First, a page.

Prairie Fire, a spicy shot of tequila and tabasco
Bernard finished the letter of resignation with his signature and a small flourish. He didn’t, however, add his usual two kisses. They didn’t seem appropriate under the circumstances. He read the letter, checking grammar, spelling and punctuation. It was all so important. An incorrectly positioned comma, for example could result in all sorts of confusion and he couldn’t risk any misunderstandings.
With a sweep of his arm, he moved the stuffed teddy bear, the small cactus in the Mexican hat-shaped pot, the travel set of Newton’s Balls and the fluorescent pencil case aside, to reveal the long scorch mark on the top of his desk. It ran from the front to the back, finishing just in front of where he was seated. He stood up and looked down at his chair. The greasy stain and singed line were all that remained of his predecessor although arguably, there might be a few bits of him embedded in the wall behind the desk. The crater in the plaster had been repaired although the burns in the carpet and the damage to the furniture were still evident.
Well, the budget was tight this year.
In his less generous moments, Bernard wondered if his boss hadn’t wanted there to be reminders of his wrath – just to keep the staff in check. But with any luck, that soon wouldn’t apply to him. Not once he’d handed in his letter of resignation. He put it in an envelope and sealed it, then placed it over the scorch mark on his desk.
He needed to deliver his letter… but to whom? Mr. Thor, Mr. Jupiter or Mr. Zeus? They were all as scary as each other. Of course, the logical choice would have been the one who was most senior but they all claimed seniority and who was Bernard to argue with any of them?
Perhaps he should just leave it on the desk of whoever wasn’t in his office at the time and then disappear before anyone came asking questions. He’d been as much as promised a job in the Sunshine Department and he couldn’t wait. There was only a certain amount of lightning and thunder one could take in a lifetime. And he’d had his fill.
Suddenly, he realised the decision was about to be taken out of his hands. Thunderous footsteps rang out and echoed ominously along the corridor with the odd flash of lightning that Bernard could see through the crack round the door.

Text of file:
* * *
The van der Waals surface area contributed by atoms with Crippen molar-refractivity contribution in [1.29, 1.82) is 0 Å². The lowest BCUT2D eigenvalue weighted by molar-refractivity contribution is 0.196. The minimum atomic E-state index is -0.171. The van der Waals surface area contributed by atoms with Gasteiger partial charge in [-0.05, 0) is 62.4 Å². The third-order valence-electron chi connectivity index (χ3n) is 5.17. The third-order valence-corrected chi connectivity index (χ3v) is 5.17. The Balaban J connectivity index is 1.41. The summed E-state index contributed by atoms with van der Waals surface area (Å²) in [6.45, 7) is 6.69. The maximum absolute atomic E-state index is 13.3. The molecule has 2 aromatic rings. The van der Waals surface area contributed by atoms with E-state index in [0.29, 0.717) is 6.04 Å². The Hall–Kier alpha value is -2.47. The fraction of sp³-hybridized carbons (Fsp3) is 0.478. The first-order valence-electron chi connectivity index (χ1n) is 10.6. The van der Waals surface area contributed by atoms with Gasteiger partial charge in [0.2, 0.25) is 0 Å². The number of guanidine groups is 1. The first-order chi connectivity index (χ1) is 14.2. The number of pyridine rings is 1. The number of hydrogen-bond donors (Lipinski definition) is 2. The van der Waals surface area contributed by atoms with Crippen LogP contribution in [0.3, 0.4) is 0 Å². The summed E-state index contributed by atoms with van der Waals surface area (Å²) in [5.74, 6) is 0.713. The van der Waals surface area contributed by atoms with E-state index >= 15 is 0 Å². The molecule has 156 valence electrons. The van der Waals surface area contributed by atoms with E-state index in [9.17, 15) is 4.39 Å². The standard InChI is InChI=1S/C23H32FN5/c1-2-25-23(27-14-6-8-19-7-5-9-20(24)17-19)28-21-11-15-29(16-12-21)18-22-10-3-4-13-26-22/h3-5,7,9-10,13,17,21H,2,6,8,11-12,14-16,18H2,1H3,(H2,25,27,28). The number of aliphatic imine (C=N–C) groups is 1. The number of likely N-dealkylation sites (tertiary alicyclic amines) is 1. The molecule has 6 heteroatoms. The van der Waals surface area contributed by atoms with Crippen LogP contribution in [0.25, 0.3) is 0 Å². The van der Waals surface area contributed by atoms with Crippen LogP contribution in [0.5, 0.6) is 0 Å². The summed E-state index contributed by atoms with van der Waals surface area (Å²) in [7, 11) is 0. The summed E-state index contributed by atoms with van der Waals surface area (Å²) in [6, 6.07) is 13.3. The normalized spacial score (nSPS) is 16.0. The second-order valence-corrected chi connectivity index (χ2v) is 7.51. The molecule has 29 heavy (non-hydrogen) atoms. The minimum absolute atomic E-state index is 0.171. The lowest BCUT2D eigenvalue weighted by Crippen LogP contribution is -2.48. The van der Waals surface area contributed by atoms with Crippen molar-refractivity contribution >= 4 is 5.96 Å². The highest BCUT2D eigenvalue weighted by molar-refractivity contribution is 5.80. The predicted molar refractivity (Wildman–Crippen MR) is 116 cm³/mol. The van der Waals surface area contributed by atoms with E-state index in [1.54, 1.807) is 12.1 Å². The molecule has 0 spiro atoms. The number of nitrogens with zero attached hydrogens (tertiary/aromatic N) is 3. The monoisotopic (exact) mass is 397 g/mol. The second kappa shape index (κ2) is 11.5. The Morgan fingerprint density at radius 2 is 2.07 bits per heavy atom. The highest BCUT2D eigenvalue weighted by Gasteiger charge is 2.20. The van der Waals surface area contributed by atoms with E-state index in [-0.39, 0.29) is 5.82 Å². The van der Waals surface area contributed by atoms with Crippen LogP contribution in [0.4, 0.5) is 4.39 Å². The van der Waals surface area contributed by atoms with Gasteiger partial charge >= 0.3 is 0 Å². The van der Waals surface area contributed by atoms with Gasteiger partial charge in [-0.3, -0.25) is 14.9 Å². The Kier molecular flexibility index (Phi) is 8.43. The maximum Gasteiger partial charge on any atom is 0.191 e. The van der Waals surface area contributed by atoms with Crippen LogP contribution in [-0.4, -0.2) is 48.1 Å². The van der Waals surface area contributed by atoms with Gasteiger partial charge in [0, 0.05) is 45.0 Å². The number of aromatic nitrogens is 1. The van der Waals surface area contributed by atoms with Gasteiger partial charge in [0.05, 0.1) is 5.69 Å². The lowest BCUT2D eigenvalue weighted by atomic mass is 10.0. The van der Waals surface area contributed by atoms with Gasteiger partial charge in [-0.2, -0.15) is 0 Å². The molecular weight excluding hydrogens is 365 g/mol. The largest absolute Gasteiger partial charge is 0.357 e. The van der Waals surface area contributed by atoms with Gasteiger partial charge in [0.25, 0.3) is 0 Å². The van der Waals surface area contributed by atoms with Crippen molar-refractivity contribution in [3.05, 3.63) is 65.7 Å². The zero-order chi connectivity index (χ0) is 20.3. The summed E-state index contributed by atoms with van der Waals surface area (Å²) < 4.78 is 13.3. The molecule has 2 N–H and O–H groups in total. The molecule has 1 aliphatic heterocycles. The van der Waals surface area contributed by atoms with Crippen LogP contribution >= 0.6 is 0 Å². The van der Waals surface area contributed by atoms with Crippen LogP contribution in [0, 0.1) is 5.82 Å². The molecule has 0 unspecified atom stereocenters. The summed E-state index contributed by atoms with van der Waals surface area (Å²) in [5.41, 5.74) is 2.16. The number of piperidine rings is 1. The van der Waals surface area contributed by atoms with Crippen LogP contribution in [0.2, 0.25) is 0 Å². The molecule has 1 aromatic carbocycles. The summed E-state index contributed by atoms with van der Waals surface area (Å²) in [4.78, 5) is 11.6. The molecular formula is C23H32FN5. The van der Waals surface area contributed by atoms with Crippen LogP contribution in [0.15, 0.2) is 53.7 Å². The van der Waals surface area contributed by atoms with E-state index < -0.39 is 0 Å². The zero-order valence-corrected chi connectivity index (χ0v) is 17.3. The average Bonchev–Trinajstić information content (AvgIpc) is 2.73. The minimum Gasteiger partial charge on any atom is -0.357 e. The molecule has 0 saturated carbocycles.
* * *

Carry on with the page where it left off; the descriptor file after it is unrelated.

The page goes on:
He placed his hands over his ears to protect them from the booming noise and blanched as the door flew open.
“Ah! There you are, Bernard.”
“M…Mr. Thor, sir?”
“I just came to see how you’re settling in.”
“F…fine, thank you, sir.”
“Pleased to hear it. The last chap only lasted two weeks. No stamina. No drive. No tenacity. In the end…” he glanced at the blackened line in the desk, “he ended up with not much of anything… Well, what can you expect from a chap who wanted a transfer to the Sunshine Department?”
Words died in Bernard’s throat and he emitted a cross between a high-pitched squeak and the hiss of a slow leak in a tyre.
Mr. Thor aimed at the desk with his index finger and Bernard ducked as tiny sparks crackled round his hand and up his arm.
“Is that the mail?” he asked pointing at Bernard’s letter of resignation.
“No, sir. I was just tidying up, sir.”
Bernard slapped his hand over the letter, pulled it into his lap and tearing it into little pieces, he dropped them in the bin.
About the author:
Dawn's second book 'The Great War, 100 stories of 100 words honouring those who lived and died 100 years ago' was published in 2016. She enjoys a writing challenge and has had stories published in various anthologies, including horror and speculative fiction, as well as romances in several women's magazines. Dawn has written a script for a play to commemorate World War One, which has been performed in her home town in Essex, as well as in Germany and France. Married with one son, she lives in Essex.